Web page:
“Sweet Tooth” was for me and will likely be for many who watch it the first piece of popular culture that deliberately apes what we have all just lived through. In the 8 part Netflix series released on June 4th, we watch as the deadly H5G9 virus begins to spread; people fearfully adjust masks and argue about whether they are a form of social control. There is debate as to whether the strain has leaked from a lab. It is all superficially familiar.
While adapted from a comic that first appeared in 2009, Sweet Tooth was filmed in mid-2020 (with permits, in New Zealand). Its gestures towards our pandemic experience are very much meant, even if the show’s premise (the plague brings with it “hybrid children”, babies born part human and part animal) is somewhat more fantastical.
And yet, for all this verisimilitude registers as novel, as something newly crossed into the world of the screens and reflected back at us, the programme’s grounding in its plague world feels flimsy. With a lead character who is part boy, part deer, perhaps things were always going to be twee; and yet it has somehow managed to be twee in a very specific and strangely dated way. It’s like Mumford and Sons do the apocalypse, but not how they actually did it, which was by going a bit fash, but how they would have done it in 2013, in that period where Buzzfeed listicles of tiny house and tiny, meaningful tattoos were very in, along with shirts with pictures of wolves and deer superimposed on geometric patterns.
Pandemic wise, I have been to the year 3000; I do not need Sweet Tooth’s 2013 hipster folk revival version of the end times. It is possible for shows to fail not on their own merits, but on the comparative merits of the things that they resemble, and it is impossible to watch Sweet Tooth without being reminded of Utopia, which on Channel 4 in 2013 provided a far more accurate rendering of our current predicaments than 2021 has yet to. The two shows clearly share some DNA, both concerning flu pandemics, ideas of genetic purity, and conspiracies relating to hybrid humans, and both starring Adeel Akhtar as fundamentally decent men who find that they will do unspeakable things for the causes in which they believe.
We have all just lived through something. The ridges on the roofs of our mouths are burnt and we are changed to ourselves as the world is changed around us. Hundreds of thousands of people have died. There is no television programme that could sum this up, but the strangest and most extreme art can rhyme with the strangest and most extreme experiences, and in Utopia, drab and saturated, soundtracked with unseen steady voiced news readers reporting a dying world, every corner of the screen hung with the sensation of being hunted, you can feel a little of the world we have come to inhabit.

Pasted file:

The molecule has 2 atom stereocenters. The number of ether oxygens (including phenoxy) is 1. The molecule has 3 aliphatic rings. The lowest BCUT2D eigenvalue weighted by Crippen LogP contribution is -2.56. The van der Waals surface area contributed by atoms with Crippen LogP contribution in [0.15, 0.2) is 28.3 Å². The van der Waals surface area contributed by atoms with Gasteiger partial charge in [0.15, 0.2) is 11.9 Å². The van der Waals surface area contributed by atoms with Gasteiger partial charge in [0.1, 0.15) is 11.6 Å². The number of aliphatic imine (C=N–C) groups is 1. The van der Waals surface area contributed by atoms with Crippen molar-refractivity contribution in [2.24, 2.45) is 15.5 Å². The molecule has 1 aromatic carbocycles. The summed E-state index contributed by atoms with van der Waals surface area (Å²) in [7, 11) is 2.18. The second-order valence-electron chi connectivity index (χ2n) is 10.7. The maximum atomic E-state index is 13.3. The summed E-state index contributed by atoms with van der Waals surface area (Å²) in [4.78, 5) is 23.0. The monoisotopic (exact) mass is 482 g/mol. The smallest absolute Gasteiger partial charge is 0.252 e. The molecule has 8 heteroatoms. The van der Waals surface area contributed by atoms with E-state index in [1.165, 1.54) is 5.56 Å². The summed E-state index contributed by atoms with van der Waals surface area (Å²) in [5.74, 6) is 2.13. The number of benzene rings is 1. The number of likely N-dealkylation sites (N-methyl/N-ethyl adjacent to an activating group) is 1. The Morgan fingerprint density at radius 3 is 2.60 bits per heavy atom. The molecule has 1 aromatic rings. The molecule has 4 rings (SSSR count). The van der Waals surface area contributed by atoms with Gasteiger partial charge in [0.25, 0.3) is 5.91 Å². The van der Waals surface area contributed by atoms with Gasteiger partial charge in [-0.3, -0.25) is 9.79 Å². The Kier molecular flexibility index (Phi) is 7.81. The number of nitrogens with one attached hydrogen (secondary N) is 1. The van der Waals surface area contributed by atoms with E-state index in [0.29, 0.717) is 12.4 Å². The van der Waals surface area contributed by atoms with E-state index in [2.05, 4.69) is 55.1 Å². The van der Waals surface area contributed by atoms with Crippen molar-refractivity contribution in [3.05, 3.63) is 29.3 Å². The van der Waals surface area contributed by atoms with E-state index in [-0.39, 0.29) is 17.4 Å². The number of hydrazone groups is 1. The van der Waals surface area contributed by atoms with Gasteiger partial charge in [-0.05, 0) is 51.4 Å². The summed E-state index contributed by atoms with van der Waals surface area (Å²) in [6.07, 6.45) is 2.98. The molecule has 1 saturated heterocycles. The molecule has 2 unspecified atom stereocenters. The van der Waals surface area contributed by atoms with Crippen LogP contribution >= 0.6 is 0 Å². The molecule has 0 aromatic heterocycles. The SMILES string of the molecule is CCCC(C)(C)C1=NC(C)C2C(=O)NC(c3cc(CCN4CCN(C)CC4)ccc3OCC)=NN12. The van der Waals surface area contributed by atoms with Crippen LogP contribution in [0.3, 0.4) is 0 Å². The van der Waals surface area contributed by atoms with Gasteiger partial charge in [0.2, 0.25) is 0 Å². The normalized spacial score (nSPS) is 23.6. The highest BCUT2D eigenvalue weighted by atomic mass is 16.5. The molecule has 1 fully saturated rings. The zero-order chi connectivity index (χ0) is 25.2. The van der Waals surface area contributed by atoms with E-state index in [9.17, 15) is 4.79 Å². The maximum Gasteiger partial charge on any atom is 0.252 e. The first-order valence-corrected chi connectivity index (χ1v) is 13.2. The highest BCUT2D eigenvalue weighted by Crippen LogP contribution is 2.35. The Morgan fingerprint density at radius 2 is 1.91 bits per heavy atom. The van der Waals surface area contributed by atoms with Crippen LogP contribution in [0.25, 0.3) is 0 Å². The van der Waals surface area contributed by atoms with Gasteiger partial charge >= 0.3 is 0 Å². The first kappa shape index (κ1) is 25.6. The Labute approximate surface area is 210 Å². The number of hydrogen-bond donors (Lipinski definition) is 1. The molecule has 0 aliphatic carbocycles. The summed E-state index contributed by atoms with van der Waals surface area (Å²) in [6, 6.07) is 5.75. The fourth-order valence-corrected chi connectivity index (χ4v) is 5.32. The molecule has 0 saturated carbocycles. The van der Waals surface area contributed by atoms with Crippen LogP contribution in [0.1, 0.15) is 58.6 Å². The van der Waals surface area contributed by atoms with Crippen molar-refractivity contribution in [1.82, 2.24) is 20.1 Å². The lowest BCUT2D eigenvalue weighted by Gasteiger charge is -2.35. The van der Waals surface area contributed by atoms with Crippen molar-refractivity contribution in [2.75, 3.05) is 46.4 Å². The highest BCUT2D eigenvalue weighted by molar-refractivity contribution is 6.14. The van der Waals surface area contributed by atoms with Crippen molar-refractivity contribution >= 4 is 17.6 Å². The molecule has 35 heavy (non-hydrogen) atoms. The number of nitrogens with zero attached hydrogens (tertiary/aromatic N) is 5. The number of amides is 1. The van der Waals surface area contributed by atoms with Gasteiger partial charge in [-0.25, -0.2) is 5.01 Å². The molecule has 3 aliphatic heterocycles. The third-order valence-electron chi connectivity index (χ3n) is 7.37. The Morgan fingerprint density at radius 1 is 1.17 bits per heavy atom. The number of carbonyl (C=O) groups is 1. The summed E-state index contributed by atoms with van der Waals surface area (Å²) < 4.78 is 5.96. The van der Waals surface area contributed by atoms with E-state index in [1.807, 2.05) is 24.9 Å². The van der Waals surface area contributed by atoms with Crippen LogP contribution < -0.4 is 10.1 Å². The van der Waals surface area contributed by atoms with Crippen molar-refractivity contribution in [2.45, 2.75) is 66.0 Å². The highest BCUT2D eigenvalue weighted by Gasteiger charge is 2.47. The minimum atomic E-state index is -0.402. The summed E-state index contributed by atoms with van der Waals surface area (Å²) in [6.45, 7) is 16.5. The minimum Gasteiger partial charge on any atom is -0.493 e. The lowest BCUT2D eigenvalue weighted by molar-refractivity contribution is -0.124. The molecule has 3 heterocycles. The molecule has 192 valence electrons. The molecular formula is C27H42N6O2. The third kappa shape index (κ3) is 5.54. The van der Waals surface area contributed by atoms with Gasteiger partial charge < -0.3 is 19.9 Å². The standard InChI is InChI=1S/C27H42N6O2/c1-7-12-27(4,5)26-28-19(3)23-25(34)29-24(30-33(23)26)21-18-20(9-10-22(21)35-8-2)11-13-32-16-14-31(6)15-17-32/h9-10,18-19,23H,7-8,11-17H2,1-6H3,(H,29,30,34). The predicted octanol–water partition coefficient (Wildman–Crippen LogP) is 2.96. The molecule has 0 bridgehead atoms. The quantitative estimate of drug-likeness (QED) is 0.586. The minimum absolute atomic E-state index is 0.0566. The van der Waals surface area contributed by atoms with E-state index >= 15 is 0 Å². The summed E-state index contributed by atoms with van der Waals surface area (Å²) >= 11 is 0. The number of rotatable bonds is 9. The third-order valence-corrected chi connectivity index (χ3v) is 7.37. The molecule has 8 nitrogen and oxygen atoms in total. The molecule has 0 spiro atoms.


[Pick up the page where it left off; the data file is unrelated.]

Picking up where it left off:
In its unusual position- standing in the shadow of both the surreal reality of the plague, and the shifting cultural shadow of Utopia- Sweet Tooth, which might otherwise have come and gone quickly and passed into the silt at the bottom of the riverbed of Netflix original serieses and out of memory finds itself sticking, and not in a particularly good way. Both Sweet Tooth and Utopia take place primarily on the road. In Sweet Tooth our characters travel through scenic forests and across grassy plains framed under big skies, and you always feel that they are making progress on their journey: they have the invisible hand of narrative propulsion seeing them right. In Utopia we watch the protagonists travel constantly, through car parks and motor way services stations and the alleys at the backs of people’s gardens, moving through all of the barely places of our world. They eat crisps and are always tired and uncertain. Sweet Tooth unfolds on screen like a show that had the luxury of being filmed in New Zealand. Utopia is a cramped desk chair of a programme; it feels like it has been working and eating and sleeping in the same room for months.
Utopia was cancelled after two seasons in 2014, and was subject to an American remake, released in 2020, which I have not seen and do not intend to see. This seems to me akin to trying to remake a memory; the light will never slant quite right. Sweet Tooth, of course, is not a remake; it is not trying to be. You suspect the thing it most aspires to resemble is Station Eleven, Emily St John Mandel’s 2014 novel about a theatre company touring the remnants of America two decades out from a devastating pandemic. Station Eleven spins a world that is settled into its catastrophic changedness, where a new, quiet beauty is beginning to come clear; it was meant to be filmed for television in 2020, with Himesh Patel and Mackenzie Davies in the leads. Production was cancelled due to the pandemic.
Sweet Tooth, then, is not Station Eleven, and it is not Utopia, but it is not Utopia in a world that very much is, and I will brook no halfway houses, no attempts to light the path we have just walked with mason jars full of fairy lights. It is dangerous to be a pale imitation of something whose teeth have only become more real over time.